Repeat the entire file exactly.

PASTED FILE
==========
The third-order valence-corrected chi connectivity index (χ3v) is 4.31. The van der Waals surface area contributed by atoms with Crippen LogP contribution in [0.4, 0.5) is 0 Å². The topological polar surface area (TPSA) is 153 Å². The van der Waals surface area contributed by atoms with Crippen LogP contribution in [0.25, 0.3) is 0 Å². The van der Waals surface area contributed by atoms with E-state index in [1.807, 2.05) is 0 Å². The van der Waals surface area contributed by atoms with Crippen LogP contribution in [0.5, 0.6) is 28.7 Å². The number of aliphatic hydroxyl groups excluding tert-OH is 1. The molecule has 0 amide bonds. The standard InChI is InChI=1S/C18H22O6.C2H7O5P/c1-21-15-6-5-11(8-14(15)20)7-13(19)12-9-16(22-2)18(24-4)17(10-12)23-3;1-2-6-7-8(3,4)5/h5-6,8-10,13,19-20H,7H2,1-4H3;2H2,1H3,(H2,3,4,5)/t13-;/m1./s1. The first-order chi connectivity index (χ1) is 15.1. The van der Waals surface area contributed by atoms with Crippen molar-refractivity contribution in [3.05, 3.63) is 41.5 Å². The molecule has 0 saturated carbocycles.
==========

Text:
The third-order valence-corrected chi connectivity index (χ3v) is 4.31. The van der Waals surface area contributed by atoms with Crippen LogP contribution in [0.4, 0.5) is 0 Å². The topological polar surface area (TPSA) is 153 Å². The van der Waals surface area contributed by atoms with Crippen LogP contribution in [0.25, 0.3) is 0 Å². The van der Waals surface area contributed by atoms with E-state index in [1.807, 2.05) is 0 Å². The van der Waals surface area contributed by atoms with Crippen LogP contribution in [0.5, 0.6) is 28.7 Å². The number of aliphatic hydroxyl groups excluding tert-OH is 1. The molecule has 0 amide bonds. The standard InChI is InChI=1S/C18H22O6.C2H7O5P/c1-21-15-6-5-11(8-14(15)20)7-13(19)12-9-16(22-2)18(24-4)17(10-12)23-3;1-2-6-7-8(3,4)5/h5-6,8-10,13,19-20H,7H2,1-4H3;2H2,1H3,(H2,3,4,5)/t13-;/m1./s1. The first-order chi connectivity index (χ1) is 15.1. The van der Waals surface area contributed by atoms with Crippen molar-refractivity contribution in [3.05, 3.63) is 41.5 Å². The molecule has 0 saturated carbocycles.